By Jay Parini
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Additional info for American Writers, Supplement IX
Each place is a life zone in itself, and each life zone contains a myriad of smaller divisions, each a world unto itself, yet influenced by and influencing all the others. Edges are places long known to ecologists, bird-watchers, and field biologists. The places where field and forest merge, riparian areas, and the littoral zones between tide lines are places of genetic exchange, places of extraordinary evolutionary potential. The Edge of the Sea was first proposed to her as a field guide to the shorelines, but Carson took the concept of a field guide and radicalized it.
The birds, for example—where had they gone? Many people spoke of them, puzzled and disturbed. The feeding stations in the backyards were deserted. The few birds seen anywhere were moribund; they trembled violently and could not fly. It was a spring without voices. On the mornings that had once throbbed with the dawn chorus of robins, catbirds, doves, jays, wrens, and scores of other bird voices there was now no sound; only silence lay over the fields and woods and marsh. . In the gutters under the eaves and between the shingles of the roofs, a white granular powder still showed a few patches; some weeks before it had fallen like snow upon the roofs and the lawns, the fields and streams.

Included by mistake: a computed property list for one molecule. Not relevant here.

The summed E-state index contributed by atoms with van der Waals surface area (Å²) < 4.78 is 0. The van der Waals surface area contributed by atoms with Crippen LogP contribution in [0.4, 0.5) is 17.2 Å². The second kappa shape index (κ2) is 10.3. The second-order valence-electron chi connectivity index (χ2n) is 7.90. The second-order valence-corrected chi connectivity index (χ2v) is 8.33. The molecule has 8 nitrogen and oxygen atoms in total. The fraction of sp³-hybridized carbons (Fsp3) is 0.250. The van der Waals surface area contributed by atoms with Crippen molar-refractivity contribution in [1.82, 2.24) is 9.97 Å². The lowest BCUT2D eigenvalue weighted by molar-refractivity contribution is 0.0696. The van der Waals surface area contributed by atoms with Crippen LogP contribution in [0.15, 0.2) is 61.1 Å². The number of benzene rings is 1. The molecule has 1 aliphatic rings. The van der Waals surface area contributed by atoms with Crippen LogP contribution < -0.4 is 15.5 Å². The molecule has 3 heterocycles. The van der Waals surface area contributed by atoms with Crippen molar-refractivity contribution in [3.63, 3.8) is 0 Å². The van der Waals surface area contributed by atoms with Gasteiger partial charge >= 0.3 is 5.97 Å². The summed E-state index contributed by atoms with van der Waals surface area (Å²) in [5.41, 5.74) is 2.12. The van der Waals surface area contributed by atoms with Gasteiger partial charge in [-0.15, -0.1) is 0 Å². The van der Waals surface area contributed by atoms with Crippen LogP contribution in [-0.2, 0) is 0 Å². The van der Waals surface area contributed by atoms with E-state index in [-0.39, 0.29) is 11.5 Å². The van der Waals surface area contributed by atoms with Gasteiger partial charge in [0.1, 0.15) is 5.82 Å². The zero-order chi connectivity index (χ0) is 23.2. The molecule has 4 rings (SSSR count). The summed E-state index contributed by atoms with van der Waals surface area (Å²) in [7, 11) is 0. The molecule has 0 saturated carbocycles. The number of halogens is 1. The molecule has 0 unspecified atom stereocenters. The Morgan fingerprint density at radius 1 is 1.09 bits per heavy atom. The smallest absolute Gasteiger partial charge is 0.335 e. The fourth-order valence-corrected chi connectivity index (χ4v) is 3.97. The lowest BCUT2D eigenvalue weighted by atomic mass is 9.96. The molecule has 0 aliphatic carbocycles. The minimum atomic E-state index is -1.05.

Aesthetic experience implies for her an interrelationship between reader, text, and world. She hopes to encourage a perception of the relationships between earth and sea, between the human and the environment. Looking into a tidepool "paved" with mussels, Carson sees the following: "The water in which they lived was so clear as to be invisible to my eyes; I could detect the interface between air and water only by the sense of coldness on my fingertips. " The edge here between air and water is invisible, yet cool to the touch, and in this passage Carson does not insist that we see this permeable boundary, but that we look at it not only with our eyes but with all our senses and our imaginations.
American Writers, Supplement IX by Jay Parini